Why we Need an Arts School
By U Ohn Maung, General Manager and Director, Mintha Theater
"The true arts from the olden times included messages and a great deal of meaning...
We risk more than just entertainment...We should make it possible for our young people to
follow in their ancestors’ footsteps."
In Myanmar going back as far as we know, there were many beautiful and meaningful dances representing Myanmar. In the old days, there was no formal system of arts education. Those who wanted to learn the arts would go and stay with a teacher, and serve the teacher in any way they could - fetch water and cut firewood. They used to stay about three years.
In the early 1950’s, senior artists and government cooperated to found the Pantra state school of drama and music. The purpose was to create and document a standard curriculum in the performing arts. Until about 10 years ago, the students at the Pantra did not need a high school education. If they could read and write and had talent, they would be admitted.
Students at that age are easy to teach because they are flexible, can fold their hands, and can bend around the waist easily. They listen to the teacher and are not shy or easily distracted, so they learn dance fast and well. Students were well-qualified because they studied performance for a full three years. They also had government stipends and subsidized housing. Managers from the commercial Zat and A-nyeint Pwes came to the graduation ceremonies to choose the students to hire into their troupes.
The Pantra remains an important asset to the country, but policies have changed in important ways. The Pantra now accepts students in grade seven, when they are a little older, shyer, and less flexible (in Burmese: “their bones are a little bit old.”) Students get a standard high school education for half a day, and so they get the equivalent of just one and a half years of arts education.
One problem is simply capacity. If eager and talented students are not chosen by the Pantra school, what can they do? The only option is to try to go into Zat Pwe or A-nyeint Pwe without training. Some have native talent as performers and succeed.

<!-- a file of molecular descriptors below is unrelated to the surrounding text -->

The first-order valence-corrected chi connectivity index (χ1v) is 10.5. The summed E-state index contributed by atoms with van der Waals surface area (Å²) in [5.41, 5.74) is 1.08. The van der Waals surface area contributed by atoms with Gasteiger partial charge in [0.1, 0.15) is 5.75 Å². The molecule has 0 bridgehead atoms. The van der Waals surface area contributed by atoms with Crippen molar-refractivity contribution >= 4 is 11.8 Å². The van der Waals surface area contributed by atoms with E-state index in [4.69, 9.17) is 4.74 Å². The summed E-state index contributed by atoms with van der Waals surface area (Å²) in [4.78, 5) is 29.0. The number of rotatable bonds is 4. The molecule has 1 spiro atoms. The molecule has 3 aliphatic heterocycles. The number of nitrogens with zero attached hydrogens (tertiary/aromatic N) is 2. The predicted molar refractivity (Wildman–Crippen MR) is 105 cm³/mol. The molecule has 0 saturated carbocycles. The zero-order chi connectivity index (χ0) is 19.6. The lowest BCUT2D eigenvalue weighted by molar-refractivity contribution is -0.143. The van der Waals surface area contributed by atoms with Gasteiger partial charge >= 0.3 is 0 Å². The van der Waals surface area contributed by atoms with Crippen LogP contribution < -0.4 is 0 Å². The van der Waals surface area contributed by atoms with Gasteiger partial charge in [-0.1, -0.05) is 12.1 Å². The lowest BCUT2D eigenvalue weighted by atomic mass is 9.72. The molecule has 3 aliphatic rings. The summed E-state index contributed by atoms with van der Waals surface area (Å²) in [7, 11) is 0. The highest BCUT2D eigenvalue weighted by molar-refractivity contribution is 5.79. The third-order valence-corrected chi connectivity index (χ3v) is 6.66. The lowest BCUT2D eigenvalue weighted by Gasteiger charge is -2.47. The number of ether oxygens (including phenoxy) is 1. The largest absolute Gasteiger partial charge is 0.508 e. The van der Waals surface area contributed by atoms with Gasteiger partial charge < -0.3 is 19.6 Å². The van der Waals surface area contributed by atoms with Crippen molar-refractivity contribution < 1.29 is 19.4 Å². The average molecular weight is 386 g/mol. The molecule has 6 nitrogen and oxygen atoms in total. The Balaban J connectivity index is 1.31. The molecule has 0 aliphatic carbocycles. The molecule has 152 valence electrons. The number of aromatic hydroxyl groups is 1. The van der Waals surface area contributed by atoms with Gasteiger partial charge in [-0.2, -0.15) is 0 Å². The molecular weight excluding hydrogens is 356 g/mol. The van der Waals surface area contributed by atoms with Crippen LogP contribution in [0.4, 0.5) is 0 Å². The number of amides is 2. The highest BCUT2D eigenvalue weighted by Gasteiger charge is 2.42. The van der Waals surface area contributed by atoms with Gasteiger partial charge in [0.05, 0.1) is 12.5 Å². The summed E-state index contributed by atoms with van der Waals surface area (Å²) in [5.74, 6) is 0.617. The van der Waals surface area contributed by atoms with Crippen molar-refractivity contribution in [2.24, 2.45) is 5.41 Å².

The result is that the quality of Zat Pwe and A-nyeint Pwe is degrading noticeably. The true arts from the olden times included messages and a great deal of meaning. It takes a good teacher and time to understand how to perform them. There is a well-known saying from the past: “When the Zat Pwe troupe performs, the audience is left with some new knowledge", but now, I fear, they are being left with nothing.
Some troupes still perform the ancient dances like the Aphyodaw (introductory female solo) and Nat Gadaw (spirit wife), but many don't even try anymore. These ancient classical dances are at the very center of the Myanmar tradition, but I fear they will soon disappear from most shows entirely. Troupes are now mixing the beautiful costumes of the classical dances with Western music, but without the dancers knowing the real classical dances or their significance.
In effect, when the performers no longer have a traditional education, the Zat Pwe ends up weakening the Myanmar arts. When Western rock, pop, and hip-hop occupy more than half night, the Pwe teaches our next generation that Western style singing is our Myanmar culture.
It is no longer realistic that the Pantra alone can rescue our Myanmar arts. We need to have greater resources and we need to teach at multiple levels. We should work together with those who love Myanmar culture. We should make it possible for our young people, who have the desire, to follow in their ancestors’ footsteps. If we raise our capacity to educate our young people in the arts, the benefits will resonate far and wide, as in the past.
If we cannot better support education and rescue our Myanmar arts, we risk losing more than just entertainment. For many centuries we have depended on our dancers and musicians to be at the very center of our ceremonies and traditions. If we lose our Myanmar culture what shall we do at the pagoda festival, the monks funeral, or the novation ceremony? If we lose our culture, what will we have to offer people from other countries? And what will we have to exchange with the world?
-- U Ohn Maung, March, 2014---